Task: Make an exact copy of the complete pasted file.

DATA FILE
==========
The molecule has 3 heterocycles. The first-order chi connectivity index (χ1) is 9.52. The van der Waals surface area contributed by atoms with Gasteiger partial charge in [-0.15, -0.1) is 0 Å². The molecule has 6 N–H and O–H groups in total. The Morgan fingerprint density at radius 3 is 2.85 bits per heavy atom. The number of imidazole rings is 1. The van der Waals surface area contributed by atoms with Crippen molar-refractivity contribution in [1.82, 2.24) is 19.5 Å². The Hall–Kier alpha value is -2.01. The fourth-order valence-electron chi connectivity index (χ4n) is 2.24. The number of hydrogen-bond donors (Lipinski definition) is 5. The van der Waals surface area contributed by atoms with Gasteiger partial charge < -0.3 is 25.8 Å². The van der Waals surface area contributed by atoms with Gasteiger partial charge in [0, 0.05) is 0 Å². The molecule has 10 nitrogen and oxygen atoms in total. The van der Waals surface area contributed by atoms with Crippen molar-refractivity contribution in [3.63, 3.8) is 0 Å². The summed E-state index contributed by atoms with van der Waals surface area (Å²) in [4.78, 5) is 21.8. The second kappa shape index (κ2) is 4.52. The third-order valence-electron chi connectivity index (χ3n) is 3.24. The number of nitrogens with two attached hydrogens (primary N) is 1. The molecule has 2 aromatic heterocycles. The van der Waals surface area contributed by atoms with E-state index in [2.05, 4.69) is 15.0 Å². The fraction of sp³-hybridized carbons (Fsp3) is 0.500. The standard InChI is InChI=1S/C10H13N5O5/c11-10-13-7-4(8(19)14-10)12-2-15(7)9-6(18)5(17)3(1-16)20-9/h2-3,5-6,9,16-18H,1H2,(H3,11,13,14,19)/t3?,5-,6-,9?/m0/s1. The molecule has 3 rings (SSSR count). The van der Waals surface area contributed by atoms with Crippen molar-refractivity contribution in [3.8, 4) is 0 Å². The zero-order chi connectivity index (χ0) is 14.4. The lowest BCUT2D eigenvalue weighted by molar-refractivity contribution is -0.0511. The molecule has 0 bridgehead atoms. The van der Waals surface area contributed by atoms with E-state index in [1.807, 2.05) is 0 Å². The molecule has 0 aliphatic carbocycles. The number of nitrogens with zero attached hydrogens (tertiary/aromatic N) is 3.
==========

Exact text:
The molecule has 3 heterocycles. The first-order chi connectivity index (χ1) is 9.52. The van der Waals surface area contributed by atoms with Gasteiger partial charge in [-0.15, -0.1) is 0 Å². The molecule has 6 N–H and O–H groups in total. The Morgan fingerprint density at radius 3 is 2.85 bits per heavy atom. The number of imidazole rings is 1. The van der Waals surface area contributed by atoms with Crippen molar-refractivity contribution in [1.82, 2.24) is 19.5 Å². The Hall–Kier alpha value is -2.01. The fourth-order valence-electron chi connectivity index (χ4n) is 2.24. The number of hydrogen-bond donors (Lipinski definition) is 5. The van der Waals surface area contributed by atoms with Gasteiger partial charge < -0.3 is 25.8 Å². The van der Waals surface area contributed by atoms with Gasteiger partial charge in [0, 0.05) is 0 Å². The molecule has 10 nitrogen and oxygen atoms in total. The van der Waals surface area contributed by atoms with Crippen molar-refractivity contribution in [3.63, 3.8) is 0 Å². The summed E-state index contributed by atoms with van der Waals surface area (Å²) in [4.78, 5) is 21.8. The second kappa shape index (κ2) is 4.52. The third-order valence-electron chi connectivity index (χ3n) is 3.24. The number of nitrogens with two attached hydrogens (primary N) is 1. The molecule has 2 aromatic heterocycles. The van der Waals surface area contributed by atoms with E-state index in [2.05, 4.69) is 15.0 Å². The fraction of sp³-hybridized carbons (Fsp3) is 0.500. The standard InChI is InChI=1S/C10H13N5O5/c11-10-13-7-4(8(19)14-10)12-2-15(7)9-6(18)5(17)3(1-16)20-9/h2-3,5-6,9,16-18H,1H2,(H3,11,13,14,19)/t3?,5-,6-,9?/m0/s1. The molecule has 3 rings (SSSR count). The van der Waals surface area contributed by atoms with Crippen molar-refractivity contribution in [3.8, 4) is 0 Å². The zero-order chi connectivity index (χ0) is 14.4. The lowest BCUT2D eigenvalue weighted by molar-refractivity contribution is -0.0511. The molecule has 0 bridgehead atoms. The van der Waals surface area contributed by atoms with E-state index in [1.807, 2.05) is 0 Å². The molecule has 0 aliphatic carbocycles. The number of nitrogens with zero attached hydrogens (tertiary/aromatic N) is 3.